NH: I’ve heard you attribute your earliest writing influences to the storytelling that took place around you while growing up. Can you tell us what that was like?
IS: My home in Barbados was in front of a sugar factory; can you imagine the “sweetness”? I lived across the street from the beach…endless pleasure. The rum shop was two doors away. The butcher was my neighbor. There was the mid-wife; the fisherman; Clem, the man who sold milk and had a donkey; Ms. Headley the seamstress; Ms. Gibbs who went to America; Ms. Griffith who had an accent. They all told stories and had stories of their own. There was the climbing of every fruit tree, freedom… these childhood memories have inspired my writing as well. A million stories to be found.
NH: What year did you migrate to Canada?
IS: Well, I was born in Canada. As a child, I was sent off to Barbados to be steeped in my grandparents’ love. There, I was educated in the ways of the culture. I was brought up with the knowledge that African-Caribbean people are people of excellence and are able to undertake any aspect of leadership. I returned to Canada in the early 70s.
NH: Who is the audience for the books you write?
IS: Everyone! In particular, children.
NH: Why was it important for you to open your bookstore, A Different Booklist?
IS: I believe I had that romantic desire to own a bookstore. Writers, I have learned, have a couple of desires in life. To write something down. To write poetry and get it published. To record family history. Me on the other hand, I bought a bookstore because someone sold me the idea at 11.00 pm at night. Now that’s a story.
NH: You have been an oral storyteller for many years. When and how did you decide to commit your stories to the written page?
IS: In 1986, the late Dr. Milton Phillips met me in the parking lot of Tropicana Community Services in Ontario. He said, “Young lady, you are great storyteller. Think ‘Dr. Seuss’ and write your stories down.” The rest is history. As Barbados’ national anthem states, “We write our names on history’s page with expectations great.”
NH: How does your Caribbean background/ancestry influence and come through in your writing?
IS: Reference points. The rhythm of the piece. I write through the lens of Caribbean people. I am Caribbean and I write what I know.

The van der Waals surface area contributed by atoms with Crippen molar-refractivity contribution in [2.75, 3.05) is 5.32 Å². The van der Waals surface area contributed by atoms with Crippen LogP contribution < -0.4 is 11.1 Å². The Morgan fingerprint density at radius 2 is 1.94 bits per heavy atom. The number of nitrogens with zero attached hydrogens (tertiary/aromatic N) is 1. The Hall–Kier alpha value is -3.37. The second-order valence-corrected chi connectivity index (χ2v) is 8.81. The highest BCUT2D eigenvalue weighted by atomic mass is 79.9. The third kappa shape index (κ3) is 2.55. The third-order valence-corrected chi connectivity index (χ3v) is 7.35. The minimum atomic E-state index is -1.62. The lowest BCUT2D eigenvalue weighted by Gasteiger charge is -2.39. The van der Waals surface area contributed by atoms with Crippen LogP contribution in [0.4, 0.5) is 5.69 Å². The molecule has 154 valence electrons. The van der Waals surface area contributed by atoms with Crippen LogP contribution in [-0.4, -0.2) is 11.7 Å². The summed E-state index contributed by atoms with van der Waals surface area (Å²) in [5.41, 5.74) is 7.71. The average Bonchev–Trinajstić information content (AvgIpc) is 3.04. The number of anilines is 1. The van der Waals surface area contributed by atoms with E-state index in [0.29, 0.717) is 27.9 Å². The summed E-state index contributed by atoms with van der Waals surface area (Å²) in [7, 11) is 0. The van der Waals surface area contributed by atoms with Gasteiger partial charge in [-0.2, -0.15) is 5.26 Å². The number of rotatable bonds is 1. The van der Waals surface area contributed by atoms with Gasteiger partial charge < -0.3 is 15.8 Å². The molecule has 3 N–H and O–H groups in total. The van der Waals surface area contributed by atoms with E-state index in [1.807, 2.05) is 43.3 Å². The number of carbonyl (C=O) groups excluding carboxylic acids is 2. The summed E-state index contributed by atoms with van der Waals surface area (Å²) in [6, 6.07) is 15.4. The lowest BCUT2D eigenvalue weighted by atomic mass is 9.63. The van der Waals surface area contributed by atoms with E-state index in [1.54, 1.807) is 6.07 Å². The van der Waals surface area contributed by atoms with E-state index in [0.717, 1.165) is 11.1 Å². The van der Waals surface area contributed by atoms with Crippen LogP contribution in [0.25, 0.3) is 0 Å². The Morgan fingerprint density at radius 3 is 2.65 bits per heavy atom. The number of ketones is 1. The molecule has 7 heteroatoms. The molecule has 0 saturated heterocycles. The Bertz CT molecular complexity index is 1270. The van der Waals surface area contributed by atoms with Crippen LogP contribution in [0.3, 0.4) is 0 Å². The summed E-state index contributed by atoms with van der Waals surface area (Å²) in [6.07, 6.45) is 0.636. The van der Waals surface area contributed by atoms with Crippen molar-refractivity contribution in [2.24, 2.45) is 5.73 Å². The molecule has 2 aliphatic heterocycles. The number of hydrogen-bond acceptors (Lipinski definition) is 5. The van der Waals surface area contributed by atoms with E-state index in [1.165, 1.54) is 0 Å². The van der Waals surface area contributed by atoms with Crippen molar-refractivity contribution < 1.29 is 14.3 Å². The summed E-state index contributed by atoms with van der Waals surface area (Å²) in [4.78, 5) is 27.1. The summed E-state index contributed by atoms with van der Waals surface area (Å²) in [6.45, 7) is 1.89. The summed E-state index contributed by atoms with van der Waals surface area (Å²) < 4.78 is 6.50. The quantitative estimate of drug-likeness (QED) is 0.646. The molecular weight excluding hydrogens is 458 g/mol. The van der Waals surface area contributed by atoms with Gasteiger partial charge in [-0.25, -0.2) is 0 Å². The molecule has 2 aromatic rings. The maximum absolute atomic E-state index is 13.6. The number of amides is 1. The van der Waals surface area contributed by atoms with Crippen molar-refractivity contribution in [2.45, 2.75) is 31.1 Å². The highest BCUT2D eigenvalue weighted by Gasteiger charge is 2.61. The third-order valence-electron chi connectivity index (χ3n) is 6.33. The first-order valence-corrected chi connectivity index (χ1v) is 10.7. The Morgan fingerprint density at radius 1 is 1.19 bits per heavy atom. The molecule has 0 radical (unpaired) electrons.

NH: You have a new book coming out in 2017. Can you please tell us about it?
IS: Greetings Leroy, which will be published by Groundwood Books, is a story about Roy, a boy from Jamaica, and his first day at school as an immigrant in Canada. The book references the artist whose music is played very second, every minute, every hour, everywhere, every day in the world. I mean Bob Marley of course.
NH: Where did the inspiration for the book come from?
IS: One evening after a book fair, a teacher came to the bookstore and said, “I look forward to a book on Bob Marley for my students. He was a great ambassador of peace.” I found it interesting that people from all walks of life are brought together by their shared love of Bob Marley, which is what happens in the book.
NH: Was it harder to get published after the first time?
IS: Sixth time, seventh time…it’s always hard. I welcome independent publishing and publishers. I thank the hip hop movement for leading the way in breaking this glass ceiling.
NH: Can you paint a picture of what it was like for you as a newcomer (and at one time you were also a publisher) to a Canadian literary landscape that was far less diverse and socially aware than now? How much has changed since then?
IS: I am less interested in looking back and more interested in where we are going with publishing and technology in Canada and the world. Will we continually seek permission to enter spaces or will we define new spaces and ways of doing things? The glass is full, not half-empty. This is the PR we have to debunk.
NH: Can you separate your art/your writing from your activism?
IS: I haven’t met such an artist yet.
Nadia L Hohn began writing, illustrating and making books at age five. She is the author of the Music and Media books in the Sankofa Series (Rubicon Publishing, 2015.) In 2014, she was awarded the Helen Issobel Sissons Canadian Children's Book Award for her picturebook manuscript, Malaika's Costume, which was published by Groundwood Books and won the 2015-2016 Elementary Teachers’ Federation of Ontario (ETFO) Children's Literature Award. She has studied writing at the Highlights Foundation, Humber College School of Writers, George Brown College and Voices of our Nation (VONA). Le Costume de Malaika, the French translation of Malaika’s Costume, is due in January 2017 and the sequel, Malaika's Winter Carnival, is due in the fall of 2017. Presently, she is on leave from her Toronto public school teaching position and lives in Abu Dhabi, United Arab Emirates (UAE) where she teaches early grades music.